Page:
|Molecular Vision 2006;
Received 12 September 2005 | Accepted 3 April 2006 | Published 4 April 2006
Structure of asteroid bodies in the vitreous of galactose-fed dogs
Peter F. Kador,1,2,3
1College of Pharmacy, Departments of 2Ophthalmology and 3Pharmacology, College of Medicine, University of Nebraska Medical Center, Omaha, NE; 4College of Veterinary Medicine, Ohio State University, Columbus, OH
Correspondence to: Peter F. Kador, PhD, College of Pharmacy, 986025 Nebraska Medical Center, Omaha, NE, 68198-6025, Phone: (402) 559-9261; FAX: (402) 559-9543; email: firstname.lastname@example.org
Purpose: Asteroid hyalosis is a condition in which white spherical particles (asteroid bodies) are suspended in the vitreous, usually in the dependent part of the vitreous. These particles seldom cause serious visual symptoms; however, their presence can be a source of irritation. It has been suggested, but not confirmed, that asteroid hyalosis may be associated with systemic diseases such as diabetes, hyperlipidemia, or hypertension. Studies indicate that these particles are composed of lipid material and calcium; however, the specific composition and structure of asteroid bodies remains unknown. We have observed that asteroid hyalosis occurs in galactose-fed dogs, and this represents the first animal model which consistently forms this vitreal condition. The purpose of this study was to identify the main structural component of the asteroid bodies present in the vitreous of these dogs.
Methods: Vitreous humor containing asteroid bodies was collected and frozen from long-term galactose-fed beagles and from age-matched normal controls where asteroid bodies were absent. A portion of the frozen vitreous was sent out for elemental analysis. Thawed vitreous samples were sonicated with HPLC grade water and the aqueous layer was extracted three times with chloroform and then three times with n-butanol. The three organic layers from each extraction were combined and the solvents removed in vacuo. The residue from each extraction was re-dissolved in methanol and analyzed by electrospray ionization mass spectrometry (ESI-MS).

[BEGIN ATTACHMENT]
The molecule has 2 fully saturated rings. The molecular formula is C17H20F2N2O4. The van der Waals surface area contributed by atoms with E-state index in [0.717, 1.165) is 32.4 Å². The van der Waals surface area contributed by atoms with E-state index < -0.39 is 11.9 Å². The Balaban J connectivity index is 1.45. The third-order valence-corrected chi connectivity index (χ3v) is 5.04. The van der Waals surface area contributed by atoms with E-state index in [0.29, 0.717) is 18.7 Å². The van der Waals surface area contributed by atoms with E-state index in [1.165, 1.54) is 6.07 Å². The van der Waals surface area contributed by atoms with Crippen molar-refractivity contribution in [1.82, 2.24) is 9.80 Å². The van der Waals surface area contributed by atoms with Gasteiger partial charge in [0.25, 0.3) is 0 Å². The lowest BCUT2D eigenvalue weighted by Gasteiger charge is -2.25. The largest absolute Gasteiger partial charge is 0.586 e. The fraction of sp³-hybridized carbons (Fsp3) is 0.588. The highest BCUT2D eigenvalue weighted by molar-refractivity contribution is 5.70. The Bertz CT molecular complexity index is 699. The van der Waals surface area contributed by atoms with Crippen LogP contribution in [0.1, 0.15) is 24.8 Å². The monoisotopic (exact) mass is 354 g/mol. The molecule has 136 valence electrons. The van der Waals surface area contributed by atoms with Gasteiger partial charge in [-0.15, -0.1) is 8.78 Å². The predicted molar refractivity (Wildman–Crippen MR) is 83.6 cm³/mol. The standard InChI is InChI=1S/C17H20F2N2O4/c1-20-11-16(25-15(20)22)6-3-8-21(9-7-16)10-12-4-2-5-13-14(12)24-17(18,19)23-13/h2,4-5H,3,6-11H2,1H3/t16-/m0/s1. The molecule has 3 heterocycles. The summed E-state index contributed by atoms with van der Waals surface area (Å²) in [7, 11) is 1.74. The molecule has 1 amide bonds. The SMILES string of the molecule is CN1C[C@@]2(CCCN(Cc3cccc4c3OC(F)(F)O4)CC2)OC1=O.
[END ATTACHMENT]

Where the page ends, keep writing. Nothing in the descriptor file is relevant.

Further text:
Results: Vitreous-containing asteroid bodies had significantly higher levels of calcium and phosphorus. Negative mode ESI-MS analysis of the n-butanol extracts from vitreous samples with and without asteroid bodies were similar with both containing a predominant peak with a mass to charge ratio (m/z) of 538.4. However, similar analyses of the chloroform extracts indicated that three peaks with m/z values of 547.1, 690.5, and 1430.6 were present only in vitreous samples containing asteroid bodies. Subtraction analysis indicated that the m/z of 690.5 peak corresponded to the main component present. This peak was identified and confirmed to be the quasimolecular ion of 1,2-dipalmitoyl-glycero-3-phosphoethanolamine (DPPE).
Conclusions: Based on the current belief that asteroid bodies are composed of lipid-calcium complexes, we propose that the main component of asteroid hyalosis in the galactose-fed dog is a quasimolecular ion of DPPE in which two molecules of DPPE are complexed through their phosphates groups with calcium.
Asteroid hyalosis is a benign condition of the vitreous in which whitish spherical bodies are dispersed . These particles are more common in the dependent part of the vitreous humor. Clinically, the presence of asteroid "bodies" in the vitreous can be a source of irritation, but they rarely cause changes in visual acuity, even in cases of severe vitreous involvement. However, vitrectomy may be indicated when asteroid bodies cause poor visualization of the fundus which makes the diagnosis, follow-up and treatment of retinal diseases difficult [2,3]. Vitrectomy may also be required for accurate dioptric power determinations.